It’s the actual law that when you see a beautiful sunset in a videogame you have to stop dead in your tracks and take a screenshot. It’s a compulsion I’ve had since I saw my first really amazing one in Oblivion, the game that made me aware of the beauty and power of imaginary skies. And so here are some of my favourites, from Los Santos to the Northern Kingdoms, that I think are worth dragging your eyes away from the critical path to appreciate.
Bungie is known for its dramatic skies, and while the Halo ring is perhaps its most iconic, it's the vivid, colourful worlds of Destiny 2 that I'm most fond of. They have a knack for scale, making these places feel massive, ancient, and mysterious, like this stunning view across Jupiter's moon, Io.
Dark Souls series
Dark Souls' bleak, beautiful fantasy world is one of the most evocative around. There are a lot of striking skies to find across the trilogy, but it's the view above, seen when you enter Irithyll of the Boreal Valley, that has really stuck with me. It fills you with wonder, but also dread about what dangers lurk ahead.
Grand Theft Auto 5
Palm trees silhouetted against a burning Los Santos sunset. Storm clouds rolling over the peak of Mt. Chiliad. Piercing blue skies hanging above the Grand Senora desert. The sky in GTA V is a dynamic, ever-changing thing that paints Rockstar's world with dense, evolving layers of atmosphere.
The Long Dark
The Long Dark's hand-drawn art style makes for some particularly striking skies, which look almost like expressionist paintings. The sunset above is a strong example of how beguiling this bleak, brutal world can be, lending the game an eerie, sombre atmosphere that suits its open-ended survival.
The Witcher 3: Wild Hunt
The sunsets in The Witcher 3 are wonderfully exaggerated, filling the sky with fiery, crimson light. But when you travel to Toussaint, the setting for the brilliant Blood and Wine expansion, the mood changes and the heavens are filled with painterly clouds set against shades of turquoise and peach.
No Man’s Sky
Sometimes the sky on a planet in No Man's Sky is flat and lifeless. But then you find somewhere like the image above. It's the luck of the procedural draw. Its moons are particularly gorgeous, with the host planet looming silently on the horizon and giving you a dizzying sense of scale.
The distinctive art direction of Firewatch, which makes exquisite use of silhouette and flat, bold colours, extends to its skies. The mood of the Shoshone is constantly changing, and the landscape stretching into the distance reminds you of just how isolated you are in this remote expanse.
The Elder Scrolls V: Skyrim
If you're lucky, night falling in Skyrim heralds the arrival of the northern lights. This natural light-show still impresses me, even after playing Skyrim for many hundreds of hours. Elsewhere, the way the sunset casts golden light over the crunchy snow is a subtler, but just as atmospheric, effect.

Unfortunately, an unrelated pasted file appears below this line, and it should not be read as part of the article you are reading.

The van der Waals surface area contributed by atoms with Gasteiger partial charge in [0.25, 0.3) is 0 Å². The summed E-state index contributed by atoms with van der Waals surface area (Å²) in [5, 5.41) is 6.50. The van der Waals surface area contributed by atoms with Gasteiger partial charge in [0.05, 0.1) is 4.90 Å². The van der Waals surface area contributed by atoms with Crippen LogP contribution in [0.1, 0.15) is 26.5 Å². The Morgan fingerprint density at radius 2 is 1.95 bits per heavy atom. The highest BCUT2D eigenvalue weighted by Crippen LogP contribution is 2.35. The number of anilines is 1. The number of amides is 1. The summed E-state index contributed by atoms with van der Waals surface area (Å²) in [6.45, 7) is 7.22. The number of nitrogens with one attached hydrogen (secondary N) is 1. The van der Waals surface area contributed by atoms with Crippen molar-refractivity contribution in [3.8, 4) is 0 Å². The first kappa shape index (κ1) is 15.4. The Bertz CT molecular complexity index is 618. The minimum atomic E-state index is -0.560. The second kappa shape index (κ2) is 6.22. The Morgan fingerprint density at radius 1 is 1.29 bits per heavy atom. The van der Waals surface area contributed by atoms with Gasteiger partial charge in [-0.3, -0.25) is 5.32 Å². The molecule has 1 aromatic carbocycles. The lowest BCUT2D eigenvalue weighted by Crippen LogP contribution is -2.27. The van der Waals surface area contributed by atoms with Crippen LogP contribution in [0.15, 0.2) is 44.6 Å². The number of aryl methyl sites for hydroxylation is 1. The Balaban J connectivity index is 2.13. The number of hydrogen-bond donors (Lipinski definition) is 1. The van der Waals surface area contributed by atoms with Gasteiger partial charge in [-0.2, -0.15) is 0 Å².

There's something evocative about the wasteland in Mad Max, especially in the twilight hours when the sun begins to dip below the horizon and fills the sky with rich purples and pinks. When bandits aren't trying to harpoon you from their cars, this post-apocalypse can be a strangely beautiful place.
The isolated Hebridean island where Dear Esther is set perfectly mirrors the downbeat, melancholy atmosphere of the story. The sun seems to be struggling through the clouds, trying and failing to shine through that thick canopy of gloom, which Scottish people will be all too familiar with.
Assassin’s Creed Origins
The newest entry on the list, Assassin's Creed Origins might be Ubisoft's best, and best-looking, open world. When you see the sun setting over the pyramids of Ancient Egypt, it's hard not to be awe-struck. And the dynamic clouds, which slowly drift and change shape, bring the sky to life.
Okay, so space isn't the sky. But the striking celestial backdrops of EVE Online have always impressed me. The Icelandic MMO doesn't get enough credit for its atmosphere and world design, and there are some impressive sights, like the one above, to enjoy as you journey through New Eden.
The desert wasteland in id Software's divisive post-apocalyptic shooter has some dramatic skies, with fat, looming clouds and ruined cityscapes. Even though it's a deceptively linear game, the scale of these detailed skyboxes makes it feel like a much bigger, broader world than it actually is.
Mass Effect series
BioWare's grand space opera takes you to a variety of amazing alien worlds, and there's always a nice skybox to gawp slack-jawed at. Whether it's a remote alien world with a fiery blue sun or the immense arms of the Citadel stretching for miles, you're never short of incredible sci-fi scenery to look at.